Why’d You Do That?
Hey, that photo you took looks great! What fun and enjoyment in my brain! My eyes wish to thank you for the pleasure you bring to them. The right eye in particular is impressed. Don’t get me wrong, the left one is isn’t the least bit disappointed, but he’s a curious lad. He has a question for you. Why’d you do that?
Why did you take that photograph or make that film or tie-dye that shirt?
You have a reason, right?
When looking at a finished piece of work, a small but growing portion of your audience will side with my left eye in the example above and want to know why you made the decisions you made.
Oh, they’re the minority. Why worry about what they want? Because they’re the ones who are going to push you to become a better photographer, a better film maker, a better – um – tie dye shirt maker. You want to get better, right?
There’s nothing wrong with popping out on the town, firing off random snap shots of whatever tickles your fancy. Nothing wrong with it until you try to force other people to look at your dreck.
If you don’t know why you took that photograph or made that film or tied up that harmless organic hemp t-shirt and dunked it mercilessly in a bucket of boiling hot dye made from gluten free kukicha, albino hibiscus root, and eco-farmed beet tea, then why the heck should I care to look at it?
Are you flowin’ where I’m goin’?
Unless all you want to do is make snapshots, mindless home movies that your granny would fake a seizure to get out of seeing, or rainbow T-shirts with absolutely zero inspiration, you’re going to have to start thinking about why you are making these creative decisions. You are making creative decisions whether you think you are or not. And if you don’t think you are, start thinking about it. Don’t make me stop this car!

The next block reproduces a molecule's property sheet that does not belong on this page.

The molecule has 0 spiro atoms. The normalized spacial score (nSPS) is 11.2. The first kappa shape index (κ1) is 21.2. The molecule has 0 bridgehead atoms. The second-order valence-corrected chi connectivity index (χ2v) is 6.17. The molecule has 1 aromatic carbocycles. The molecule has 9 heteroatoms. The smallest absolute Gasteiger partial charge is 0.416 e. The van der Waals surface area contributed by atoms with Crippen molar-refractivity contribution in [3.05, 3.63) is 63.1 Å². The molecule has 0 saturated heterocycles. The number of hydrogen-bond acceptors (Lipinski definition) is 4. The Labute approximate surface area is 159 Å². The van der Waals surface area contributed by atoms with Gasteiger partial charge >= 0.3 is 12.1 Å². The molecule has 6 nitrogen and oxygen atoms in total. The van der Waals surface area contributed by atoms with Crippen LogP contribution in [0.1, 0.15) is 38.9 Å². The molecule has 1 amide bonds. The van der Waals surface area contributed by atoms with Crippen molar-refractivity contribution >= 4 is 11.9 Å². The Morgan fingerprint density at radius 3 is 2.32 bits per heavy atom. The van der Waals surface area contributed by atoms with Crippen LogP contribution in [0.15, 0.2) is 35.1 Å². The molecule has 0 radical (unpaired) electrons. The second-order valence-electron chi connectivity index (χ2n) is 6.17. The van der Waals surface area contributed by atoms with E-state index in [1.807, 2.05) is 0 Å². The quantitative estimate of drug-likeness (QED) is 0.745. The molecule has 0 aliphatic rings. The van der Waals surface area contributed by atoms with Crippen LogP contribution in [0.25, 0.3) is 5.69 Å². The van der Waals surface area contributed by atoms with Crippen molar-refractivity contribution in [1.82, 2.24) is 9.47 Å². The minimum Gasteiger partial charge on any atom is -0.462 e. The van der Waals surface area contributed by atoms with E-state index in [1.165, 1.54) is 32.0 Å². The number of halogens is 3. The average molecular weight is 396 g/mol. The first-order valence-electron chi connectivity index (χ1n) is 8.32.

Look at your three favorite photos / films / tie dye shirts and think about all the creative decisions you made: the staging of the items, the pose, the lighting, camera angle, colors, v-neck or crew…. You follow? I mean everything. Then think about why you made those choices. You probably won’t have an answer for each one. That’s fine. For those, figure out why you like it now and maybe next time you can use that knowledge to have a reason that takes your work up a notch.
I know, I know, some of you are slaves to the “magic” of spontaneity. Spontaneity is nice, but if you’re an artist / creative type – or aspire to be – then you may find that being able to reliably communicate your idea beats the living crap out of spontaneity every day of the week and twice on Sundays. Sorry spontaneity, you had it coming, you smug bastard.
In order to reliably communicate your ideas it really helps to know why you make the creative decisions you make. If you aren’t already doing it, start thinking about why you did what you did to get what you got. Go ahead and give it a try. And take your tie dye with you, you dirty hippy!